First Meetings

Clarifying their team purpose

Give students an opportunity to clarify and define their team project to ensure a shared understanding of what is required and to start planning.  For example, they may be asked to work together on the following questions:

  • What is the purpose of the task or project?
  • What are we expected to produce?
  • How will the project be assessed? What are the grading criteria?
  • What are the main components of the project?
  • What are the deadlines?
  • Are their guidelines?

Establishing ground rules or team contracts

Written ground rules or contracts help students manage team processes and resolve difficulties.  Either provide them with ground rules, or ask them to add to your list of ground rules, or ask them to negotiate their own.  Examples include:

  • All ideas and contributions in the team will be valued
  • The work will be divided evenly among the team
  • Team members will take turns chairing team meetings
  • Members who cannot attend meetings will provide notice in advance
  • Notes will be taken during meetings and circulated by email
  • Ground rules will be reviewed several times throughout the project
  • Problems will be addressed by the team as they arise
  • Sexist, racist and homophobic comments are not permitted
  • Tasks should be completed by agreed dates.

Additions you might ask teams to negotiate for themselves might include:

  • the communications processes they will use (e.g., how often they will meet, how they will manage group emails and group documents)
  • what their group values are (e.g., honesty, good listening, meeting deadlines)
  • how they will avoid issues such as members arriving late to meetings, members not completing work on time.

If you would like to make ground rules more official, ask students to sign a written version of their team’s ground rules in the form of a team contract.  This helps students make a commitment to the rules.  Team contracts are particularly useful for long-term projects where students are expected to complete work outside class time.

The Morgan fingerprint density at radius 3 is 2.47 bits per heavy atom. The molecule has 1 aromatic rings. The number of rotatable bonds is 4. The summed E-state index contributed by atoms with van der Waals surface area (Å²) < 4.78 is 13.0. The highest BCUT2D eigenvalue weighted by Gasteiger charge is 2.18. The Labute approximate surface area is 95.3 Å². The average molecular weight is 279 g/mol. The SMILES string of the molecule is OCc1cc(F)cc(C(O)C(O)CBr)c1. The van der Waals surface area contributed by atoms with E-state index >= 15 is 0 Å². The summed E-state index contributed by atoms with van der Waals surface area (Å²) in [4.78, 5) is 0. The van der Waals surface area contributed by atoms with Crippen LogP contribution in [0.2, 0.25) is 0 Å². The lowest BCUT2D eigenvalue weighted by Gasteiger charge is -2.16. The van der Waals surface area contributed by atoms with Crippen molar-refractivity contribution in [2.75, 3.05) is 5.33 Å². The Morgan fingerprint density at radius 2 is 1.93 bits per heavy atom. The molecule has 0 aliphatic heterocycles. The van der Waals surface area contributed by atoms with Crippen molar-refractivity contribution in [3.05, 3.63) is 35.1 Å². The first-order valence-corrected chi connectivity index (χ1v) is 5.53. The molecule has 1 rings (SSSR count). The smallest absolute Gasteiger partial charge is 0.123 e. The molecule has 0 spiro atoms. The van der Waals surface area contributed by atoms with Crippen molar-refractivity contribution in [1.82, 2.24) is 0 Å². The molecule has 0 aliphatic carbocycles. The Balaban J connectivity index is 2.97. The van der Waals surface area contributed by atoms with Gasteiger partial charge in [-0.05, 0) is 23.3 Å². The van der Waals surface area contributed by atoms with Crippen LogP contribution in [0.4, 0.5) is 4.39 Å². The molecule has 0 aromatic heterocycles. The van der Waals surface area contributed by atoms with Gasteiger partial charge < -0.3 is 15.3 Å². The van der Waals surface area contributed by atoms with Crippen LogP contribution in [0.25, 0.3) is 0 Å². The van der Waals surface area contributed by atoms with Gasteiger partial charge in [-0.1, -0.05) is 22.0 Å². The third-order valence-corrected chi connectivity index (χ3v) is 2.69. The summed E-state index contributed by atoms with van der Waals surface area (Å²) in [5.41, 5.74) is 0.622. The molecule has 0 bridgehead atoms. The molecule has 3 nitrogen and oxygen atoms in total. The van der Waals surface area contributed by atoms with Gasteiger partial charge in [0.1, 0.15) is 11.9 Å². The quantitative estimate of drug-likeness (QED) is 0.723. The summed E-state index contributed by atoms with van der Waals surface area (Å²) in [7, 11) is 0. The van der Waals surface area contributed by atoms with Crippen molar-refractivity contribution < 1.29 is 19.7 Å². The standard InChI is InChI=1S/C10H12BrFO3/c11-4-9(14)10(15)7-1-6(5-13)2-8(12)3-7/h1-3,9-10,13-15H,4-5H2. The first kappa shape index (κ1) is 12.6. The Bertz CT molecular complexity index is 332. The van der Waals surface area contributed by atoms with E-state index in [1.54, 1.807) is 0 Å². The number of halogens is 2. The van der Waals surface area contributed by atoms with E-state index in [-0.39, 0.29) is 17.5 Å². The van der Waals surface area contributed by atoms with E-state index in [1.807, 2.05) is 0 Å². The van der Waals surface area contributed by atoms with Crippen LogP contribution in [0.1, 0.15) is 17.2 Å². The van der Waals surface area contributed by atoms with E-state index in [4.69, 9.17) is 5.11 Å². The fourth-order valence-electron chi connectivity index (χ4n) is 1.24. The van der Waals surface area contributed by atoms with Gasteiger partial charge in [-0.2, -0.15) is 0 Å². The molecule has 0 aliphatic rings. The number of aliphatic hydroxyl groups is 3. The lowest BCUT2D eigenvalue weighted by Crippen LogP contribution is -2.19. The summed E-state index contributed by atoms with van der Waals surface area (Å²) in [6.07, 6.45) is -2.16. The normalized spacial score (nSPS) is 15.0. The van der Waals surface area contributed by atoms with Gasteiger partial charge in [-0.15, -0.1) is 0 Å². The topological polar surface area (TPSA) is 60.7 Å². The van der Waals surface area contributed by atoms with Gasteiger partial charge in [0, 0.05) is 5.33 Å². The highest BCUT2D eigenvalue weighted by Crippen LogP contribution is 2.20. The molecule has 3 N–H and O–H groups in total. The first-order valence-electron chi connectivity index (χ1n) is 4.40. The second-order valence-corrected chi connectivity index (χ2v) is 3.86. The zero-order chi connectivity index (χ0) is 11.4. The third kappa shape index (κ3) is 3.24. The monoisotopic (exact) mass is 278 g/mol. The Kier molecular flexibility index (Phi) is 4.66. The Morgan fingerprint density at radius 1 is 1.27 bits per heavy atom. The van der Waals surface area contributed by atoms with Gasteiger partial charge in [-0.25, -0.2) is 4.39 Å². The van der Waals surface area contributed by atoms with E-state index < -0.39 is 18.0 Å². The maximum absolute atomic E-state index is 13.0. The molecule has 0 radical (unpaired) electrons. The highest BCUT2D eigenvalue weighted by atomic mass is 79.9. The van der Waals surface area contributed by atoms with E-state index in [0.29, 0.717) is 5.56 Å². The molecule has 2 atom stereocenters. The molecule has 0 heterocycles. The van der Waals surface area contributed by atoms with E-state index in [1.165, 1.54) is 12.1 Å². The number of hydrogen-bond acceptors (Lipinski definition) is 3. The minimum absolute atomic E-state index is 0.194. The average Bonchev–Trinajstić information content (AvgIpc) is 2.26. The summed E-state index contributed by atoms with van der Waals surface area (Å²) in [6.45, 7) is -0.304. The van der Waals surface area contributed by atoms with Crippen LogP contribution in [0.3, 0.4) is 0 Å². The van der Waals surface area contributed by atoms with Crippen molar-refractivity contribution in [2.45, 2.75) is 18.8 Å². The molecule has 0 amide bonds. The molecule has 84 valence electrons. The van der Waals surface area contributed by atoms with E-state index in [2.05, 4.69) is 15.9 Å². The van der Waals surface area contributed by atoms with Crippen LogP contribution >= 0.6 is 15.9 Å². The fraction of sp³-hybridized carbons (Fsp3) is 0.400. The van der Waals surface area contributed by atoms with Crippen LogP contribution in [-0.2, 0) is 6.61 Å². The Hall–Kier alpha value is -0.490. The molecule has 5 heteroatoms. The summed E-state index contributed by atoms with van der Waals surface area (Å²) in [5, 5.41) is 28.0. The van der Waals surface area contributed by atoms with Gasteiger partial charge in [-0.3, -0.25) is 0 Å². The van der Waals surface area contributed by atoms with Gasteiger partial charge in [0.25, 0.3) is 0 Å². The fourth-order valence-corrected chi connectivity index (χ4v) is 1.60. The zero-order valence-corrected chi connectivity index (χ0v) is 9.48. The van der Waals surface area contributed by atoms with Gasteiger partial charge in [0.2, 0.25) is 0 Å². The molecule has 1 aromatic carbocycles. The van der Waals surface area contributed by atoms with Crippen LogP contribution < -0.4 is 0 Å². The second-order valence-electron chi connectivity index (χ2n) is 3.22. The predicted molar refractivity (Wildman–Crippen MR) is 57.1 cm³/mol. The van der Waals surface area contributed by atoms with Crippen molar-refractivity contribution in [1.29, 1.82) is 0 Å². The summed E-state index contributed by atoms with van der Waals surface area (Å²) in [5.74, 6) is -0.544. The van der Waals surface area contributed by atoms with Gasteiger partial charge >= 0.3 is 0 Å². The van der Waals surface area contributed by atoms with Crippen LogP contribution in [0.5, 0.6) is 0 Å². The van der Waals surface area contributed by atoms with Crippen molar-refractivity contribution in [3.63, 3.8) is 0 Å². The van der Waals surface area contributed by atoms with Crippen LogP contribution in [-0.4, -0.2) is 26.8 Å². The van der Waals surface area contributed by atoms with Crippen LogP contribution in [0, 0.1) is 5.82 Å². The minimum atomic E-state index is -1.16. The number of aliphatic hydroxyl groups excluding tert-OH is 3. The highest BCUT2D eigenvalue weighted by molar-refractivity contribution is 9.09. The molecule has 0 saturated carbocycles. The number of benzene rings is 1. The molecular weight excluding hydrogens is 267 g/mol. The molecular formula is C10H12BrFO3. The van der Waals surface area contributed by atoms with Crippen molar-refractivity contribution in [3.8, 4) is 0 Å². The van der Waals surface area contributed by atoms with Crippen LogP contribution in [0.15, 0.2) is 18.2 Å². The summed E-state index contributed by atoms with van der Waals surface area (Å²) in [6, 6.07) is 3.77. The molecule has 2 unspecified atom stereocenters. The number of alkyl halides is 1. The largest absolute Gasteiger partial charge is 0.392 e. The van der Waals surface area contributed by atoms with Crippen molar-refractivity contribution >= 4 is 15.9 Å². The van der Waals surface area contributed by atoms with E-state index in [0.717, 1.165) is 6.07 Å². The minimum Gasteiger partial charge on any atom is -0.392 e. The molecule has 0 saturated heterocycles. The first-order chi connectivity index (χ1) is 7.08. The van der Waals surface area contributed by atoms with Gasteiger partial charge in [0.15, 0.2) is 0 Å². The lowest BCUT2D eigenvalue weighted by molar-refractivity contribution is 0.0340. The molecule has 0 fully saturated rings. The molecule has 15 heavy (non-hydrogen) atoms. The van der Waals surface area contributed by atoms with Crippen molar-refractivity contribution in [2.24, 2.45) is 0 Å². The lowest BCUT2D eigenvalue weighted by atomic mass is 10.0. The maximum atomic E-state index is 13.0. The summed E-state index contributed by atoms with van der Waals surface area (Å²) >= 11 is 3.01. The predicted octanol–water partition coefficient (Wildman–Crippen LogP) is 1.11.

It can be very useful for students to review their ground rules or team contract regularly to ensure they are staying on track and making progress.  In some cases, students might revise the contract or rules to accommodate changes in the project or unexpected developments.

Help students set guidelines for team meetings

With team work, students learn how to organize and function effectively in meetings, if they don’t already know. Helping students set guidelines for team meetings shows them what is involved in the organization, structure, conduct and follow-up of meetings. In addition, it can significantly affect the success of their group and the quality of group projects.

A set of guidelines for meetings might include the following headings:

  • Preparing for a meeting
  • Conducting the meeting
  • Seating arrangements for effective meetings
  • Roles and responsibilities of team members
  • Creating an agenda
  • Recording the meeting
  • Paying attention to the interaction of team members
  • Identifying work that needs to be done between meetings

The following handout outlines the components of a typical meeting agenda. This can help students create their own agendas and learn how to conduct effective meetings.

Student handout:


What is a meeting agenda?

The meeting agenda is a roadmap for the meeting. It tells participants where they’re headed to help them stay on track. One of the main purposes of a meeting agenda is to give a sense of purpose and direction to the meeting. Typical components of a meeting agenda include:

  • Notes of the last meeting A list of who was present and missing, and a record of what was discussed and decided, and who was responsible for taking action in relation to the decisions made. These notes remind everybody what happened, and allow everybody to check that the notes were taken accurately.
  • Matters arising from the last meeting What happened as a result of the decisions taken, what progress has been made on action
  • Items for discussion These have usually been agreed beforehand, and form the core of the meeting. They might include:
    • a review of team roles
    • updates on work completed to date
    • initial discussion of how to analyse data.
  • Any other business (AOB) Additional matters that have arisen as a result of the discussions, or which have been raised since the agenda was circulated
  • Time and place of the next meeting Include details of the next meeting and a statement of what the meeting will be for.

(Adapted from G. Gibbs (1994), Learning in Teams: A Student Manual, Oxford, Oxford Brookes University, Oxford Centre for Staff, p. 9.)